When former Environmental Protection Agency Administrator Scott Pruitt resigned in July 2018 amid a flurry of ethics scandals, he had already weathered months of inquiries into inappropriate use of the office for personal gain. He had spent over $100,000 of taxpayer money on first-class flights to Italy and Morocco. He had installed a $43,000 private phone booth in EPA headquarters. He ordered the locks in EPA headquarters to be replaced with biometric locks, even though he couldn’t explain to a member of Congress what biometric locks are. And all the while, he paid $50 a night for a condo on Capitol Hill owned by the wife of a lobbyist—a lobbyist whose clients are regulated by the EPA.
Even amid Pruitt’s nonstop public relations nightmares, he maintained President Trump’s support, which made it feel like Pruitt could get away with everything. In the end, there wasn’t a single scandal, or final straw, that precipitated his downfall—it was the endless parade of them. In his resignation letter, Pruitt said that he and his family were victims of “unrelenting attacks.” Trump, for his part, said that Pruitt told him he didn’t want to be a “distraction” for the administration.
The subtext, of course, was that if Pruitt had managed to keep his lavish spending and cozy relationship with lobbyists quiet, he could have stayed atop the EPA indefinitely. Which explains why, days after Pruitt’s resignation, one of the EPA officials who blew the whistle on Pruitt’s behavior took credit for his departure.
“I hate to take a credit for a man losing his job, but I guess I’d have to say that I take the credit,” Kevin Chmielewski, a former EPA employee, told The Hill. Chmielewski, who served as deputy chief of staff for operations at the agency throughout most of Pruitt’s tenure, took issue with what he saw as Pruitt’s “chronic abuse of taxpayer dollars.” Chmielewski took concerns about Pruitt directly to the White House and, eventually, to congressional Democrats. In response, Chmielewski was placed on administrative leave without pay. He was one of four EPA officials who were reassigned or demoted or who left the agency because they flagged Pruitt’s ethical and financial misconduct.
Now comes the long-awaited postscript in this chaotic saga. In a new lawsuit filed in federal court on October 20, Chmielewski paints an even harsher picture of administrative retribution. According to the lawsuit, on February 12, 2018—the day after The Washington Post broke the story about Pruitt’s first-class travel habits—Chmielewski came to work only to find that he had been locked out of his office. He was subsequently escorted from the building and told that if he did not resign, he would be fired from the EPA. Chmielewski did not resign, but a few months later, he was informed in a letter that he was considered to have resigned from the EPA effective March 17, 2018.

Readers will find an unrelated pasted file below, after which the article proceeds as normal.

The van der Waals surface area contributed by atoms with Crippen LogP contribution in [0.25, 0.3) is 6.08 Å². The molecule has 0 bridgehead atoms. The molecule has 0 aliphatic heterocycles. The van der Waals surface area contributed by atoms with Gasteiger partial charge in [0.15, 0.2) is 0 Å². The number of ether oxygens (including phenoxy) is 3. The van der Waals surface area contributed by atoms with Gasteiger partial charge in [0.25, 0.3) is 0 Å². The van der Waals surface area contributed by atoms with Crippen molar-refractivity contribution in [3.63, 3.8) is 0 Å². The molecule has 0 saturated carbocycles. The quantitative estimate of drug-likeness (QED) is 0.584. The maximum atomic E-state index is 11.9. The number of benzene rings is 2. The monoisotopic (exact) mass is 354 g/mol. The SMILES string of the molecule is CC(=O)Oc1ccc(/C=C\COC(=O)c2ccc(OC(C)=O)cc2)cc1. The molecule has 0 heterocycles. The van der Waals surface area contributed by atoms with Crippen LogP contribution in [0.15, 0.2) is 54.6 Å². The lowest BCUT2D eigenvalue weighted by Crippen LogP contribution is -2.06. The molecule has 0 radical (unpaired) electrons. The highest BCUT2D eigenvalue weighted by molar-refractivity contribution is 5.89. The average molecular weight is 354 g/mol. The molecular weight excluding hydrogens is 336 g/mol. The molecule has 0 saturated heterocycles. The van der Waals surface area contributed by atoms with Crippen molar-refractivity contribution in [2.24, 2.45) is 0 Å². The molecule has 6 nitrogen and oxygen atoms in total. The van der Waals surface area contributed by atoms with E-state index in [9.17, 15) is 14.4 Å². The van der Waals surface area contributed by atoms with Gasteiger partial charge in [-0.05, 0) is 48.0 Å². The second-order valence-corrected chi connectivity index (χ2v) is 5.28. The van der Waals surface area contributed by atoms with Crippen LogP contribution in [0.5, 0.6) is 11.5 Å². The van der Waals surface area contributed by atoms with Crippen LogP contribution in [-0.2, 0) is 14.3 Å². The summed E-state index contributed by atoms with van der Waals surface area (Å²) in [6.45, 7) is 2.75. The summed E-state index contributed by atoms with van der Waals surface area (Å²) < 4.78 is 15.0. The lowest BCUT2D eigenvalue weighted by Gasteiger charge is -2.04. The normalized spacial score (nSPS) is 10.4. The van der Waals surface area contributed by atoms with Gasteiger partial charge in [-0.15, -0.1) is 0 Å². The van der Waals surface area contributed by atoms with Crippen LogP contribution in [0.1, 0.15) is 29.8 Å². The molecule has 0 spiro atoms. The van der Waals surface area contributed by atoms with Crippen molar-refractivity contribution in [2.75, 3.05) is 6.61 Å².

Chmielewski’s lawsuit seems to confirm the toxic work environment previously reported at the EPA under Pruitt’s leadership. But the lawsuit also highlights, more specifically, the extent to which Pruitt’s tenure was driven by selfishness. The EPA’s mission is to protect human health and the environment; Scott Pruitt’s mission was to protect himself and his cronies.
“Our job is to enforce the law,” Pruitt told Time in October 2017, railing against the previous administration, which he said had “taken those statutes and stretched them so far.” But when it came time actually to enforce the law, Pruitt supported cutting funds to the EPA’s enforcement office. In the first two years of the Trump administration—the two years in which Pruitt was at the helm of the EPA—prosecutions of environmental crimes, which are investigated by the EPA and pursued by the Department of Justice, dropped precipitously. According to a recent study from the University of Michigan, prosecutions under the country’s two landmark environmental laws, the Clean Air Act and the Clean Water Act, declined by 50 percent and 70 percent, respectively.
Instead, when Pruitt took action, it was always to protect himself and the industry-connected donors who had fueled his political rise. According to a since-deleted tweet Pruitt sent in January 2018, Trump’s deregulatory agenda, carried out at the EPA by Pruitt, saved industry $300 million in regulatory costs. That the repealed regulations would have prevented thousands of premature deaths, heart attacks, and asthma attacks received no mention in Pruitt’s tweet.
When Pruitt tried to defend his first-class plane trips, he blamed “a very toxic environment, politically.” His concern over toxicity apparently did not extend to children and farmworkers sickened by pesticides. In March 2017, in one of his first acts as EPA administrator, Pruitt rejected the recommendation of EPA scientists to ban the pesticide chlorpyrifos on farms. Scientists cited studies connecting use of chlorpyrifos to declines in cognitive health, particularly among young children. Pruitt cited the need for “regulatory certainty.” He did not mention that, 20 days earlier, he had met with the CEO of Dow Chemical, who had also contributed $1 million to Trump’s inauguration.
When viewed in light of Pruitt’s history at the EPA, the allegations in Chmielewski’s lawsuit reveal a familiar pattern of a man far more concerned with self-preservation than ethical considerations. In an EPA typified by deregulation and delay, Chmielewski claims he was elbowed out a day after The Washington Post broke the story about Pruitt’s first-class travel. But it makes sense that retribution would come swiftly for someone who broke Pruitt’s cardinal rule: Never put other people before yourself.